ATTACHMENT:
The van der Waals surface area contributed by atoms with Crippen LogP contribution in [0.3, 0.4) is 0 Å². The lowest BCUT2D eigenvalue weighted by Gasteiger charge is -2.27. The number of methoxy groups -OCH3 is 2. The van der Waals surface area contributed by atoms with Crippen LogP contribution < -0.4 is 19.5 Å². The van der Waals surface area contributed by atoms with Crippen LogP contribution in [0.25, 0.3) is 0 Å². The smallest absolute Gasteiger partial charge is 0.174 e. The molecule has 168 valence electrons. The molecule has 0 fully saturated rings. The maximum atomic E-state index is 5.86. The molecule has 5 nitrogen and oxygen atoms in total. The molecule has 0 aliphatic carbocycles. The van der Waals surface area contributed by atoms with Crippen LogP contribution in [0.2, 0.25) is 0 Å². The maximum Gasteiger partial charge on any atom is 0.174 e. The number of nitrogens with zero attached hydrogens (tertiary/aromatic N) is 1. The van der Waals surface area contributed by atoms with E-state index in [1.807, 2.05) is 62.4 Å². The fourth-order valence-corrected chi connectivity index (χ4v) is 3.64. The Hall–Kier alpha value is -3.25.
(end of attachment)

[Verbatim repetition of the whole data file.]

The van der Waals surface area contributed by atoms with Crippen LogP contribution in [0.3, 0.4) is 0 Å². The lowest BCUT2D eigenvalue weighted by Gasteiger charge is -2.27. The number of methoxy groups -OCH3 is 2. The van der Waals surface area contributed by atoms with Crippen LogP contribution < -0.4 is 19.5 Å². The van der Waals surface area contributed by atoms with Crippen LogP contribution in [0.25, 0.3) is 0 Å². The smallest absolute Gasteiger partial charge is 0.174 e. The molecule has 168 valence electrons. The molecule has 0 fully saturated rings. The maximum atomic E-state index is 5.86. The molecule has 5 nitrogen and oxygen atoms in total. The molecule has 0 aliphatic carbocycles. The van der Waals surface area contributed by atoms with Crippen LogP contribution in [0.2, 0.25) is 0 Å². The maximum Gasteiger partial charge on any atom is 0.174 e. The number of nitrogens with zero attached hydrogens (tertiary/aromatic N) is 1. The van der Waals surface area contributed by atoms with E-state index in [1.807, 2.05) is 62.4 Å². The fourth-order valence-corrected chi connectivity index (χ4v) is 3.64. The Hall–Kier alpha value is -3.25.